In the black and white photo, I am three years old. My father is holding me. I am wearing a brocade outfit, a long skirt and a blouse–the formal attire for children. Dangling from my feet are brocade shoes with upturned toes called mojdis. In the background is a two-story house. Our drinking water is brought from the well on head-loads by village women and the flag stoned bathroom has three thunder boxes as if in the Three Bears Cottage. The government gives my father an Austin, a Jeep, a mare that comes with a horse allowance and a syce. My father uses the car for the metaled roads, the jeep and the mare for roads inaccessible by car. The mare Rani, is a chestnut Australian hunter. One day she took fright and galloped from an empty field two towns away, amid traffic with my father holding on for dear life.
My father is twenty nine in the picture, the Assistant Collector of the district. Sometimes my mother and I accompany him on his travels. Two canvas khaki tents are set up: one serves as an office, the other for sleeping. At 6 a.m., the reveille sounds in the police campground –but before that, lifting the tent flaps, I smell wood smoke from the outdoor fires. Once, through the mist, I saw a tall figure walking, with a sawn-off human leg slung over his shoulder. The leg wore a mojdi. Only now I realize that the mojdi was probably slung on one end of a long handled ax or hoe to save the leather from wear and tear. I had my first glimpse of a snake that slithered into the tent, but I wasn’t really frightened, my father was there to protect us; like the male bamboo which holds up an entire tent.
It is difficult to live up to a remarkable parent. Just like Jambavan inspired Hanuman in the Ramayana, my father inspired me. By simply taking it for granted that I could do great things he brought out the best in me.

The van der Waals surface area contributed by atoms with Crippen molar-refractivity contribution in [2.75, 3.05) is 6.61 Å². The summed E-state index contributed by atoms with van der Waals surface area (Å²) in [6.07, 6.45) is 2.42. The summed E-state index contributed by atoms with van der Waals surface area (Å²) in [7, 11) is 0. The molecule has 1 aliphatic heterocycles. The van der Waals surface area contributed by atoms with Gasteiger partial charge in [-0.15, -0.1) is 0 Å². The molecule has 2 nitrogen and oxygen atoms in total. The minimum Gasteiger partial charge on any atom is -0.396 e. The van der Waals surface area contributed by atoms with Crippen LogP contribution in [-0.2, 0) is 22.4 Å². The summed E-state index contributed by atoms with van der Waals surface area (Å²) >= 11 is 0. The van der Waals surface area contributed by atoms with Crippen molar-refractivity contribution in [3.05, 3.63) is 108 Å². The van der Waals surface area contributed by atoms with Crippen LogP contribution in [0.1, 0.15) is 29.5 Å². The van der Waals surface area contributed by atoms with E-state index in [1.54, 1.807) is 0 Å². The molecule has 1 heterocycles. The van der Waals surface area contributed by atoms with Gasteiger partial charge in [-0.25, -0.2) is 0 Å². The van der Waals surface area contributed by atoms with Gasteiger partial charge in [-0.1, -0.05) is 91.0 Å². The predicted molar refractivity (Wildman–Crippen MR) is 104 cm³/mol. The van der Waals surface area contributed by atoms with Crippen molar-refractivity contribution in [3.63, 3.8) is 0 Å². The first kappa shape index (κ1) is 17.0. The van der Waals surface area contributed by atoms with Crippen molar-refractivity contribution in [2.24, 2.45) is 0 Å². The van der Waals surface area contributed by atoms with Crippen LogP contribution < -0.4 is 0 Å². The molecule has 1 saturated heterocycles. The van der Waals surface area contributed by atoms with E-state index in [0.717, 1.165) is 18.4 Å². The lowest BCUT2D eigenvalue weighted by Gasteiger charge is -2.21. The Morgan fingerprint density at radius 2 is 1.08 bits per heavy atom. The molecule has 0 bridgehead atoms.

I take another trip down memory lane. Expo 67, Montreal. I am a woman guide at the Indian Pavilion. Apart from meeting the likes of Jackie Kennedy, Marlene Dietrich and John Kenneth Galbraith, I traipse between the pavilions and the city in high heels and silk saris. One day, instead of assuming my usual post on the low stool before a wooden carving of a goddess, surrounded by sitar music, I have to take the Golden Agers Club on a tour of the pavilion. They gather around me in a circle: half a dozen women all over eighty along with Harry, the sole gentleman. They are accompanied by a young Miss Gabb, a woman of few words.
I begin my spiel. A woman in a yellow wig interrupts.
“When I was a little girl,” she gushes, making small boats of her hands, “my daddy brought me little pointed shoes from India.”
“They are called mojdis,” I say.
Another woman bobs her head up and down and in a sing-song voice and begins, “My daddy said…”
This interaction with the women abruptly took me back to my own childhood that day. I mused about how the second elderly woman had started her sentence with “My daddy said..” and wondered whether I would be the same even when I turned eighty.
My father had always been my hero, but will he influence me, even when I am eighty plus? That’s what I wondered at the Expo that day.
There is a proverb, “Nothing grows under the banyan.” It is difficult to live up to a remarkable parent. Just like Jambavan inspired Hanuman in the Ramayana, my father inspired me. By simply taking it for granted that I could do great things he brought out the best in me. Great military leaders inspire their soldiers and lead them through hell and high water. The ability to inspire and empower is a gift more precious than mere material wealth. Funnily enough, it is the hero worshipper who benefits more than the hero.
My beloved father has been gone eight years. I was in Chicago when he died. My younger sister says the night he died in a Mumbai hospital a hearse van stopped outside the home at 2 a.m. My father lay in a corner, the lone occupant of the dark, refrigerated van, swaddled in a sheet, unrecognizable. He used to say, “After eighty, it is not a mourning death.”
My father’s words pop into my head, and I long to speak to him again—on morning walks during my annual visits from Chicago. I yearn to share my concerns with him, use him as a touchstone to help me make the right decisions.
I am a grandmother now, but I still try to live up to my father’s expectations, seek his approval, make him proud–even though he only lives inside my head and heart.
Ravibala (Ravi) Shenoy lives in Naperville, IL. She has been published in Sugar Mule, The Copperfield Review, The Chicago Tribune and VOYA: Voice of Youth Advo- cates. A retired librarian, she is a book review editor for Jaggery.